The “Napoleon” part of the song always struck me as Becker and Fagen’s way to talk about the Sixties, with a once imperial figure who had laid down a grand idea to change the course of history, yet finding himself in exile once his time had passed. There were a number of songs that seemed to deal with the passing of the hippie dream around this time, when the Love Generation turned into the Me Generation, trading Volkswagen vans for beamers, and acid tests for coke spoons. Jackson Browne’s “The Pretender”, Neil Young’s “Walk On”, and John Lennon’s “God” are good examples of songs that portray the end of ideals of the past, and focus on the self in the present.
That “self” isn’t much to write home about in this tune, as Napoleon is revealed to be a lonely figure and a pitiable one, out of date and a part of an era never to return. In a sense this song really is about time travel, in that we are all traveling in time. The things that seemed so vital and powerful to us at one time in our lives becomes passe as time marches onward, and as the values of a new world and new perspectives hold sway. All one can do when this happens is to make the best of things, adjust our own perspectives, and soldier on, often admitting that when things are gone, they’re gone, no matter how great they once were.
Becker and Fagen would do just that, of course; adapt and move on. They still had their most celebrated work ahead of them by this time in their platinum-selling 1977 record Aja, not to mention a couple of records in between that would help them consolidate their approach in being slick creatures of the studio, with an arsenal of hired musical guns at their disposal to help them define their sound. With this record as their in-between phase between one era and another, they would say goodbye to their original incarnation. It would certainly pay off for them, garnering both critical praise and commercial success, eventually taking them into a hiatus period after 1980’s Gaucho, and back onto the touring tip from the early 1990s, a routine they’d avoided almost twenty years before . By then, the songs themselves had taken on a life of their own, and demanded to be heard in live settings in front of the fans. In the end, Becker and Fagen were musicians as well as writers, with the songs always coming first.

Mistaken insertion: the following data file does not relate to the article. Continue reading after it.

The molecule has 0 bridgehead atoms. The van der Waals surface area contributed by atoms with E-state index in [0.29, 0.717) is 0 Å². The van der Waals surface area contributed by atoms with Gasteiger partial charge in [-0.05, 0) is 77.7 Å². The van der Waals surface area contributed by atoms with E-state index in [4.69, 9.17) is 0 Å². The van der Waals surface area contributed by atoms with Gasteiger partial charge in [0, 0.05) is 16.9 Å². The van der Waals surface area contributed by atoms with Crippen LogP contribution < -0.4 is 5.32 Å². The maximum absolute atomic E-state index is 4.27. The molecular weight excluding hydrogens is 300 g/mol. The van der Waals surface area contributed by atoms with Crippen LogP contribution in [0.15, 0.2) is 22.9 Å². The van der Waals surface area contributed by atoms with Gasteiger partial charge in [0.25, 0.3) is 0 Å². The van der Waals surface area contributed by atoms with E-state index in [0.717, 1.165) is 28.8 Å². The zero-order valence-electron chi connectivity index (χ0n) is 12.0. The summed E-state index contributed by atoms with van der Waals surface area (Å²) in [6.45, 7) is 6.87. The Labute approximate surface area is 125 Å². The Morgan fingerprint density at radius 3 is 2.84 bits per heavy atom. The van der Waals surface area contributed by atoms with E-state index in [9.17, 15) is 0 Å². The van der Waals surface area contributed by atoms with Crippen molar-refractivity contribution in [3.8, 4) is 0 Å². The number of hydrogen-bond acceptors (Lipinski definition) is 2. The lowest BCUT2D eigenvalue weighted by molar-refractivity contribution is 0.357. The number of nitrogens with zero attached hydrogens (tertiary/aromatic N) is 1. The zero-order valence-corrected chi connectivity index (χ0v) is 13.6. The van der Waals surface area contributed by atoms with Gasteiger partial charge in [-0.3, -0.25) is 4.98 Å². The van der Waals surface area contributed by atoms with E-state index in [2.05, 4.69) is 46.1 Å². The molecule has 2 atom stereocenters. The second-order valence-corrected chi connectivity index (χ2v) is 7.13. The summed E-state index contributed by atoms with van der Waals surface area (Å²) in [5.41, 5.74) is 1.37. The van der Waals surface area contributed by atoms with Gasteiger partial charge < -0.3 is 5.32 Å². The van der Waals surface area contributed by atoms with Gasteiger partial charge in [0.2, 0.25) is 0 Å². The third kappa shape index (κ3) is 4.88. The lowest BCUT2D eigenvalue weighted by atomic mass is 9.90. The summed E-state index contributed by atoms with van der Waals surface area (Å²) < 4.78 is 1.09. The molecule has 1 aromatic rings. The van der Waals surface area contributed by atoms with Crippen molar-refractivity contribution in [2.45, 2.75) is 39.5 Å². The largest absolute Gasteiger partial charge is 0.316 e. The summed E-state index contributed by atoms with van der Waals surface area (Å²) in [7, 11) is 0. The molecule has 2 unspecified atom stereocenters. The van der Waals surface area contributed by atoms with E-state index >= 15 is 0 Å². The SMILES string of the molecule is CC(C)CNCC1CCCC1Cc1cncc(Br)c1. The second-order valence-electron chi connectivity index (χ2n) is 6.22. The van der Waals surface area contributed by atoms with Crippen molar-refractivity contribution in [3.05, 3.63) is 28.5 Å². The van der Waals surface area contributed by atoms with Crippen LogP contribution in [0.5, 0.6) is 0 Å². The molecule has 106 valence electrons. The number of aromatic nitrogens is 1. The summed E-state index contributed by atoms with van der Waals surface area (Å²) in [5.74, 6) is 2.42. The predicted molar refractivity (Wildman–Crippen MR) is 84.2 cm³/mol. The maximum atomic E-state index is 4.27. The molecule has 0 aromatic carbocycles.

Steely Dan are a going concern today as a live act, although currently (at the time of this writing) in between engagements after a summer 2014 tour. But, they will soon appear on the stage at Coachella 2015 of all places in April! A hipster is what a hipster does no matter what decade it is.
And for more on the Becker and Fagen guide to studio etiquette among session musicians, as well as more about the making of the Pretzel Logic album, check out this article from The Quietus.
Learn more about the band in general at steelydan.com.